NEW YORK — Not far from the New York Stock Exchange, a small crowd of tourists stopped to watch as a bomb-sniffing dog checked out a delivery van. The cobblestoned street was blocked by a line of brass cubes with holes that glowed red like the inside of a toaster.
Suddenly an entire section of the street rotated, cobblestones and all. The cubes moved out of the van's way and their holes turned green. The crowd "ahhed" with surprise.
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Welcome to New York, a city where every year since 9/11, tighter security has changed the landscape a little bit at a time, more noticeable to the tourists crowding the streets for the holidays than the residents who have been here all along.
"There are so many police," said Jackie Carey, 71, of Wilmington, Del., as she looked over Rockefeller Plaza crowds from the steps of St. Patrick's Cathedral. "There's like about five policemen on the corner. How many policemen does it take for you to get across the street?"
'Not Permitted Beyond This Point'
At Radio City Music Hall, guards check holiday tourists' purses for weapons before the Rockettes' Christmas Spectacular. In Herald Square, new cameras stare down at shoppers.
In rail stations, travelers are bombarded with messages warning them to be on the lookout for suspicious activity. There are poison-gas sensors and radiation detectors, automatic license plate readers and random bag searches in the subways.
The Woolworth Building, a 1913 skyscraper that used to attract hundreds of tourists a day to its ornate lobby, now has a sign at the door saying "Tourists Are Not Permitted Beyond This Point."
Visitors to the Statue of Liberty must go through two separate, airport-style security checkpoints. Taking pictures of the PATH trains that run under the Hudson is illegal. Even the city's architecture is changing: closed "sky lobbies" are replacing ground-level public spaces; vehicle barriers are de rigueur.
At Rockefeller Plaza, concrete barriers emblazoned with "NYPD" blocked part of the streets running through the promenade, which draws thousands of visitors to see its Christmas tree and ice skating rink.
In the subways, train conductors tell passengers, "If you see something, say something." So do posters and ticket machines. Police conduct occasional spot checks, setting up a table in stations and searching travelers' bags at random.
Times Square — now partly transformed into a pedestrian mall — sports wider sidewalks aimed at creating buffer zones around high-profile buildings. Nearly every lamppost now has at least two domed cameras and an antenna for beaming live images to police.
"Cameras, cameras and more cameras," said Robert Jacobs, 30, a visitor from Chicago. "Makes you wonder who's got time to watch it all."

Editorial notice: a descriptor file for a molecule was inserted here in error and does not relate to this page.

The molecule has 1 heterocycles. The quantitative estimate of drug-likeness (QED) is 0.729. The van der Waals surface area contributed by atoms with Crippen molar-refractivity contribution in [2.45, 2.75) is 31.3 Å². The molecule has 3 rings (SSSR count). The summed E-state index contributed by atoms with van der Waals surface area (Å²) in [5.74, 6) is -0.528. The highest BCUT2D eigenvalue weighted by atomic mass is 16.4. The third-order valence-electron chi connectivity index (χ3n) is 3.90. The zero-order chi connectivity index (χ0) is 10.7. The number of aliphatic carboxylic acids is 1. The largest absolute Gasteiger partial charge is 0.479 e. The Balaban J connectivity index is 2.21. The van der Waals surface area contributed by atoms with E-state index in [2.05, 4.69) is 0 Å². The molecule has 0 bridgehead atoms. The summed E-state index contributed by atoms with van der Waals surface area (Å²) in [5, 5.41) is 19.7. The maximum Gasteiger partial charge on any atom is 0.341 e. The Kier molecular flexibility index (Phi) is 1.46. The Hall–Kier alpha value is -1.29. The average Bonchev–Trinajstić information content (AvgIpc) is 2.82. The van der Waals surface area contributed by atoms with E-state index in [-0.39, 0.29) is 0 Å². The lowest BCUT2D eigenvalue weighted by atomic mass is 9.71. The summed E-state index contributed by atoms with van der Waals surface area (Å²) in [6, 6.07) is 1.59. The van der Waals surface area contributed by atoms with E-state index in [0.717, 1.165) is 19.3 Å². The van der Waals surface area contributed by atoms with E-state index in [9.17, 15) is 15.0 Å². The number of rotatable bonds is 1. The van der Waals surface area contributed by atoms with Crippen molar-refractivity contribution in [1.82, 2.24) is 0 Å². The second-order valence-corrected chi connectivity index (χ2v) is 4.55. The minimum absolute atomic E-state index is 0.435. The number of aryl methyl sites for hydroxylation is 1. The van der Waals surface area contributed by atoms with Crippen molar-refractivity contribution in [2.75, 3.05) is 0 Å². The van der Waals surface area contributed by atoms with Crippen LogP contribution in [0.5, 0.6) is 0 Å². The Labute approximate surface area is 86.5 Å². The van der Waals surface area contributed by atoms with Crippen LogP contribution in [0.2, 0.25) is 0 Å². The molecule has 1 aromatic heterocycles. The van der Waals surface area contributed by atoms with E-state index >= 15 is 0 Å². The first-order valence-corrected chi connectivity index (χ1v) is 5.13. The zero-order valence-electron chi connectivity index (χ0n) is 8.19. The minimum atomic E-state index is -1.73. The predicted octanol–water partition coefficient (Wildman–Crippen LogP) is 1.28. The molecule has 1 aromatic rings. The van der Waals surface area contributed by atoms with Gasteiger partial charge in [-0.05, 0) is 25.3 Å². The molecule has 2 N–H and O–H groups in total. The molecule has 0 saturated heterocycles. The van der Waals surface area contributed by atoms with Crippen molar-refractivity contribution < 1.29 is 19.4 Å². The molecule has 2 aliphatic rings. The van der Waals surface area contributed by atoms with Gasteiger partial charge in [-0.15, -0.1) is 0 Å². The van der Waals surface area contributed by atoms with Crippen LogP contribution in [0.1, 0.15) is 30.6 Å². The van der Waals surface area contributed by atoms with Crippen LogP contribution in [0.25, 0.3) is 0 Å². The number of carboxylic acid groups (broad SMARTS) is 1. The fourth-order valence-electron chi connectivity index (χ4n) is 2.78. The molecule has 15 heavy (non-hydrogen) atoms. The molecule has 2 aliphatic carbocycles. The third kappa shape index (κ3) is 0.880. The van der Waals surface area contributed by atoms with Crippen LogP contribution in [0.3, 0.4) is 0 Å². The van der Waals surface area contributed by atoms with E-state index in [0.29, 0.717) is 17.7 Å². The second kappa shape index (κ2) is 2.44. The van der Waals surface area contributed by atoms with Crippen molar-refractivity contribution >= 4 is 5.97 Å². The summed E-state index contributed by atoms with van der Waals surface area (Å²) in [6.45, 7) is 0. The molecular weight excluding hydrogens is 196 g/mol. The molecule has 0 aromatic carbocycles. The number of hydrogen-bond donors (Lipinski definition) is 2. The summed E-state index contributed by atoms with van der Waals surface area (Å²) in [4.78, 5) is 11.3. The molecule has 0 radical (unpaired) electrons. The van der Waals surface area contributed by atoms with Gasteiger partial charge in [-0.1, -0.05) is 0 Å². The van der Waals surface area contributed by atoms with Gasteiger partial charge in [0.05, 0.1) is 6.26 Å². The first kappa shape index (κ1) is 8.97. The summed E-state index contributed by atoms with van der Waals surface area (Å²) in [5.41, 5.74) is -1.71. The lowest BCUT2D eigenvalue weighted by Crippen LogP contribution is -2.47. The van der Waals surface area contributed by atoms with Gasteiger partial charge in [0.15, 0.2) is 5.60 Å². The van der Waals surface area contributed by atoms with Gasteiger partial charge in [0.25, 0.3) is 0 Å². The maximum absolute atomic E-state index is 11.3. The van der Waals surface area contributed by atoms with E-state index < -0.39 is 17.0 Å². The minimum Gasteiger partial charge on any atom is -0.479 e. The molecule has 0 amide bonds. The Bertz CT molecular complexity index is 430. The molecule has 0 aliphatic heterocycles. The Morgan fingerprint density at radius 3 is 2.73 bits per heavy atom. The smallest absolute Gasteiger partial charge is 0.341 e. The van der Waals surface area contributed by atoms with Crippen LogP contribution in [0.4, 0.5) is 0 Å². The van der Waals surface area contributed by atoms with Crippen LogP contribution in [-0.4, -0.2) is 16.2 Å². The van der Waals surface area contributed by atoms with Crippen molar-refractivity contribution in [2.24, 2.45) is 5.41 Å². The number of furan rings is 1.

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Computers, that's who. In a command center that opened in 2008, software searches constantly for suspicious activity, such as an object that does not move for a long time. The computers can also search for specific shapes and colors, such as a suspect wearing a green jacket. In September, police added 500 more cameras to the system.
Farther south, parts of lower Manhattan are now thickets of vehicle barriers and police checkpoints. Steel plates secured to the ground with thick black chains jut out of the ground in the alleys near Wall Street. Yellow barriers rise and drop silently from the ground at an inspection point near the World Financial Center.
A once-bustling four-lane road that runs past a federal courthouse and the federal jail has been closed to most traffic since 9/11.
At the New York Stock Exchange, a metal fence keeps tourists 30 feet from the building.
Security concerns have also begun to change the look of New York's buildings.
New skycrapers place office workers higher, beyond the reach of a bomb explosion. In One World Trade Center, the 102-story tower under construction at ground zero, the first office floors will be built 200 feet above the ground.
"Now architects are more concerned about the vulnerability of their buildings to say, a truck bomb," said Robert McCrie, a professor of security management at the John Jay College of Criminal Justice.
Most New Yorkers appreciate the security. But some say they miss the days before terrorist plots became a constant worry.
Ilene Zatal, 62, says she used to look forward to buying her monthly Metrocard because of the poetry the city printed on the back of them. She pulled out a stack of her favorites.
"Within five miles of where you live, there are enough strange things to keep you wondering all your life," she said, reading a verse from E.W. Howe. "Wonderful. Before, they used to all say things like that."
Then she pulled out her current card.
"If you see something, say something," it said in Spanish.
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